Defensive

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Many members of the metaphysical/spiritual communities are treated with the hard hand of defensiveness by others because they make a "different" kind of sense that often hits the proverbial nail on the head and can cause an uncomfortableness that runs deep. What might be the reason for this?

On Being Defensive by Kellen of Kellvision

"People don't get defensive unless they have something to defend."

One of my mentors taught me this and it is so very true.  What does it mean to "get defensive"?

The dictionaory defines defensive as "a state or posture of defense".  It is a reaction to someone else that comes from anxiety, fear, guilt or insecurity.  Defensiveness is an emotional response rather than a logical one.  Someone has hit a nerve.  Someone has pushed a button.  And off you go.  You are reacting rather than acting.  Look at the last time you snapped at someone, withdrew into a deadly silence, or played the blame game.  You were probably being defensive.  Defensiveness is an overreaction to the actions of another.  It's taking things personally which are not.

Why do people get defensive?

People can get defensive for a variety of reasons and I cannot possibly cover all of them here.  But I will cover some of the broader reasons and give some specific examples.  Some of the more common reasons are;  denial, guilt, insecurity, fear or trauma.  Usually, defensiveness comes from feeling unsafe or threatened.  If someone feels attacked, unfairly criticized or judged they may snap.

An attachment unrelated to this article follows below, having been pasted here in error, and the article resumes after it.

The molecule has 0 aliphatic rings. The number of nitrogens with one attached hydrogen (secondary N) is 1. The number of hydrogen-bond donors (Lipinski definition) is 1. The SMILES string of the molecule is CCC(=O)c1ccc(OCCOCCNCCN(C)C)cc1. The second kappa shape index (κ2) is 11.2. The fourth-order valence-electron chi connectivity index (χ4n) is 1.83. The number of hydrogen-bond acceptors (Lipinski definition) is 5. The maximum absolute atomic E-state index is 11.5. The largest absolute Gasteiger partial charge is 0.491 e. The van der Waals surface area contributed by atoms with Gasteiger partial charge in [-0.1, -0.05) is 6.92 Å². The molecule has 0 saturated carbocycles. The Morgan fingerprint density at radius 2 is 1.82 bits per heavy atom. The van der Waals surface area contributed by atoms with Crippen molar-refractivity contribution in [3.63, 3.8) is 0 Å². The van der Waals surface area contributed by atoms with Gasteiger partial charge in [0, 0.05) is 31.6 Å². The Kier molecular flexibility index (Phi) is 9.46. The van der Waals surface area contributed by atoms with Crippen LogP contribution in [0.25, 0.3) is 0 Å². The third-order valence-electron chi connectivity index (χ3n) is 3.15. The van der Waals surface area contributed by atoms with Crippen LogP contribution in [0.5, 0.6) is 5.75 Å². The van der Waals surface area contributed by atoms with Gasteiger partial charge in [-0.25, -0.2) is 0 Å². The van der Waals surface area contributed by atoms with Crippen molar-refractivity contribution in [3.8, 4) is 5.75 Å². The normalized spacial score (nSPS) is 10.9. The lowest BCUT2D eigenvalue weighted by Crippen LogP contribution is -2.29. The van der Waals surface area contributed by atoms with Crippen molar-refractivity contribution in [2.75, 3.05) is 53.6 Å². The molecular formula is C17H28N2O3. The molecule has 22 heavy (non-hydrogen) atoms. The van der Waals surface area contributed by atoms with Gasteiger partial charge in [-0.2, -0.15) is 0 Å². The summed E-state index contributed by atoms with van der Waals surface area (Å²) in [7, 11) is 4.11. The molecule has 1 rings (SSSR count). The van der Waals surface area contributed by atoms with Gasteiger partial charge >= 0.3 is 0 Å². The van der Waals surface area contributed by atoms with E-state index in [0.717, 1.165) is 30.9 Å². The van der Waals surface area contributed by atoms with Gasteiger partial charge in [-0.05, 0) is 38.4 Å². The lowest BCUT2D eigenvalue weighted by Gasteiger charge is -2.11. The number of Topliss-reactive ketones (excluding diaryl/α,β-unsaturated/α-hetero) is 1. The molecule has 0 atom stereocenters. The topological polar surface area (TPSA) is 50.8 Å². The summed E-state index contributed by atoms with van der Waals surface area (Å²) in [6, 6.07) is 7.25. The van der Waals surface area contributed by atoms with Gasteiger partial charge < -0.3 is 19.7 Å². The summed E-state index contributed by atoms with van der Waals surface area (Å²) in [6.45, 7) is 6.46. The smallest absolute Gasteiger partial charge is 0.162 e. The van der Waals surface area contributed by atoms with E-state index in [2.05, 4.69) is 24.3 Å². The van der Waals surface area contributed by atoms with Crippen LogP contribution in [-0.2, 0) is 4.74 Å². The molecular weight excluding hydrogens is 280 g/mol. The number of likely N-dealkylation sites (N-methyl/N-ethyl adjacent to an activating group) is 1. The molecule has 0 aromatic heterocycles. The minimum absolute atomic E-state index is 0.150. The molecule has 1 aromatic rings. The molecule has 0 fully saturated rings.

If you are guilty of something (i.e. cheating on your diet) and someone accuses you of it, you may snap on them while at the same time trying to deny it.  This is what my mentor referred to when she said, "they have something to defend".  It can also occur when someone is in denial.  This is closely linked to guilt.  If a Maria has convinced herself that no one can tell when she is high and someone mentions she looks high, she may snap at them. 

Insecurity can result in defensiveness.  If I am really pathetic at math problems and really sensitive about it, someone pointing out that my math really stinks might get an earful.  People who grew up in very hypercritical families may become defensive if you point out a mistake they made.  People who are overweight and feel really awful about it may snap if you mention their weight.  I'm reminded of the late Michael Jackson and his brothers taunting him with the name, "Big Nose".  As an adult, I imagine Jackson would have been very sensitive about his nose and likely would have snapped at anyone who mentioned it. He definitely became defensive when people suggested he had plastic surgery on it.

People who have been traumatized or who happen to be very fearful can also snap on you if you put them in what they perceive as a threatening or dangerous position.  If someone has been hurt by another person, leaning over them, backing them into a corner, coming up behind them or causing a loud noise around them may cause them to lash out.  If it is a man who was traumatized he may be hypersensitive to any comments about his masculinity or sexuality.  If it is a woman who was raped or molested she may be overly sensitive to any comments which may be interpreted as seductive or having sexual overtones.

It's important to realize that the defensiveness lies within the person themselves, not in what is being said to them.  Obviously this doesn't apply to someone who is being verbally abused, criticized unfairly, manipulated, etc.  Defensiveness is when you make a simple observation of fact and are met with an emotional lashing out.